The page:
Mobile phone users in China are now being asked to provide identification when they set up a new accounts as well eventually having to pass over ID for existing accounts, according to reports.
The new rules took effect on Wednesday and are applying to everyone buying a phone or SIM card, including foreigners and short-term visitors. The requirement has been adopted to curb rampant spam, porn, and telecom fraud, the Ministry of Industry and Information Technology said, according to Xinhuanet, the Web site of the official Chinese government news agency.
The move will also give the government, which has already been criticized for stomping out free speech by human rights groups, an even greater ability to monitor the citizens and their communications. According to the government telecom agency, there are around 800 million mobile subscriber accounts in China.
Mobile phone users who have registered already say that after doing so they received unsolicited marketing calls. Zhang Rui, a registered mobile phone user, told the Global Times, "I have received several phone calls from insurance and property companies who identified my name, age and working unit on the phone".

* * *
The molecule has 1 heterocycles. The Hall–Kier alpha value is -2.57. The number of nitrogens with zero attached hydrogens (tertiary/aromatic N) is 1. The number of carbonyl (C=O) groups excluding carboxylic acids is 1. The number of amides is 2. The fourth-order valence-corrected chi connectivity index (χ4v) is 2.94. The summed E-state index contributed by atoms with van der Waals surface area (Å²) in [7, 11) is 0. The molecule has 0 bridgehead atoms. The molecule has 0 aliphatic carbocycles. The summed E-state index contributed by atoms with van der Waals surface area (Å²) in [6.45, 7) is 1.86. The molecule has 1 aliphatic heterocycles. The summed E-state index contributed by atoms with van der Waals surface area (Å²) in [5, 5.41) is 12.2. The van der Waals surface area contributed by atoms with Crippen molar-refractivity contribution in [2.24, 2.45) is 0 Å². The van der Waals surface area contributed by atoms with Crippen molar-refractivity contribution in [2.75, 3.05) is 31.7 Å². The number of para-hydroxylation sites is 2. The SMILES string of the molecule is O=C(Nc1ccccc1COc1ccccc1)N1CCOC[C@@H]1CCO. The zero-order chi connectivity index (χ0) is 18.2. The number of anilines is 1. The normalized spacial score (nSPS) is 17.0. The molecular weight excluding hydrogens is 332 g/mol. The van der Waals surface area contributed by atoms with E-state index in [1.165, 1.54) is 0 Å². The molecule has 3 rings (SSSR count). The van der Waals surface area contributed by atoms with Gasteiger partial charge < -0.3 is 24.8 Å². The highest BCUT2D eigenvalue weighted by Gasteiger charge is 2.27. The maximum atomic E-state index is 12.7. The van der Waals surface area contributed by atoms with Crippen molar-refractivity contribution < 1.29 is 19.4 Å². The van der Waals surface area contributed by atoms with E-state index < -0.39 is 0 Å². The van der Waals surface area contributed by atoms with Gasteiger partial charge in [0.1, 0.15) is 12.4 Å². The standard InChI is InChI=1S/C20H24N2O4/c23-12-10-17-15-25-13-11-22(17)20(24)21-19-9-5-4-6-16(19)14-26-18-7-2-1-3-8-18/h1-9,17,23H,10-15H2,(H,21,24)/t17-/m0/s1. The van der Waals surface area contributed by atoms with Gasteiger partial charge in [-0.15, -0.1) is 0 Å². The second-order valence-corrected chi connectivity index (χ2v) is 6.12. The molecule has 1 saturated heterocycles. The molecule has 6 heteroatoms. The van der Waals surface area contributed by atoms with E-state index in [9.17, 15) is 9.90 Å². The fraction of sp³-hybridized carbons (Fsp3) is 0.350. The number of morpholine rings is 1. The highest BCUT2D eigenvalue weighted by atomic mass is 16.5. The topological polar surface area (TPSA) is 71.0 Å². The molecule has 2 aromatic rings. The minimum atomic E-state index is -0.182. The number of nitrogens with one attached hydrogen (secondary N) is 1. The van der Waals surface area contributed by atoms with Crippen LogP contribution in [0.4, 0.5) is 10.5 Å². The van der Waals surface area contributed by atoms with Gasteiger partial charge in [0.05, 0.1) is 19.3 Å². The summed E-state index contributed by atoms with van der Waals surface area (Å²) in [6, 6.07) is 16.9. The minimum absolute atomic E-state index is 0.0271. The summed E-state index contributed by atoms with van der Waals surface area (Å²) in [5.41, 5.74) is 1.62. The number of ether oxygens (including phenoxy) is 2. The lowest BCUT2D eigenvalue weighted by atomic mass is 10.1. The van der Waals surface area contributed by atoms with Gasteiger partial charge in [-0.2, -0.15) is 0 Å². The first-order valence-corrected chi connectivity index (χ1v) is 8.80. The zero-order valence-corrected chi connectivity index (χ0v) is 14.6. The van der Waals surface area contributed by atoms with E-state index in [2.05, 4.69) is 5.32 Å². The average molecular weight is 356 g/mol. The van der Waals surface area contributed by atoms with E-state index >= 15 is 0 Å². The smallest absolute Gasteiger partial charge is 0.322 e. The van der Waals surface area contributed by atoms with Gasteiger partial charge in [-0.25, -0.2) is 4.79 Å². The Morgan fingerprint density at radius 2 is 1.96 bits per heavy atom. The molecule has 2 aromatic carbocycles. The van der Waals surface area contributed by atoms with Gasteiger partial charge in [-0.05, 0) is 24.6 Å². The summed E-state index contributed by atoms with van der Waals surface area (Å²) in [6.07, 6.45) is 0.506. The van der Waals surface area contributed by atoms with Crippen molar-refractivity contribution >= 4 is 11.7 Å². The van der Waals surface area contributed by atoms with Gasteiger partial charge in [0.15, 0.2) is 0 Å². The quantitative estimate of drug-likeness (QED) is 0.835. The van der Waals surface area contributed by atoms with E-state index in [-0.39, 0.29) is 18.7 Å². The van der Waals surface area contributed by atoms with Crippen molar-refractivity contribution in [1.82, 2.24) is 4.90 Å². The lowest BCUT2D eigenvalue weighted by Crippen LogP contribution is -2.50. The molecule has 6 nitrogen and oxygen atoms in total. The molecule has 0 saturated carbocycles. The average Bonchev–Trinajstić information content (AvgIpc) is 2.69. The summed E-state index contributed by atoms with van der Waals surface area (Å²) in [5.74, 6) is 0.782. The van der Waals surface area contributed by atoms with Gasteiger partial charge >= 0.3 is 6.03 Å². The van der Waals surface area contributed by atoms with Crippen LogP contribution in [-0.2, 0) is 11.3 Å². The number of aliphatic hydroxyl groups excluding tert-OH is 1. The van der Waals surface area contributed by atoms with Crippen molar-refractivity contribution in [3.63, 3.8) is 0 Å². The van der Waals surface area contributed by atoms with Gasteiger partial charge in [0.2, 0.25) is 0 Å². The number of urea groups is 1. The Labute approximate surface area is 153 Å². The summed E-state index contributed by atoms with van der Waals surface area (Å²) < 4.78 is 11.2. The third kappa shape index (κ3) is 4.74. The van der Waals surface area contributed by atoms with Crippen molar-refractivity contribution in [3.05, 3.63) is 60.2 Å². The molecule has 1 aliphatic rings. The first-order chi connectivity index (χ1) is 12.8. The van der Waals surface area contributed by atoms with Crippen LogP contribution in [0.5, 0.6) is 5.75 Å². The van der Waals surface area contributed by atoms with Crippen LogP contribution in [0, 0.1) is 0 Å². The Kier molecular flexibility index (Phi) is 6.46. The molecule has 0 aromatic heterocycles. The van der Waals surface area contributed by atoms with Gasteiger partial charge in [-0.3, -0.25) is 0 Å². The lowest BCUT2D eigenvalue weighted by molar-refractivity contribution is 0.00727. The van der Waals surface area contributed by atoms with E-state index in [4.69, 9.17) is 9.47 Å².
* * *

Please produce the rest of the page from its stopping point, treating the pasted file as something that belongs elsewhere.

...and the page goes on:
China isn't the only government trying to keep tabs on its citizens. India wants to be able to monitor communications of BlackBerry users and have threatened to shut down the service in the country. BlackBerry maker RIM averted the ban by offering some proposals and the Indian government is evaluating them.
And in the U.S., Sen. Charles Schumer, a Democrat from New York, and Sen. John Cornyn, a Texas Republican, have all proposed a bill that would require buyers of prepaid cell phones to show identification to help authorities track criminals and terrorists.
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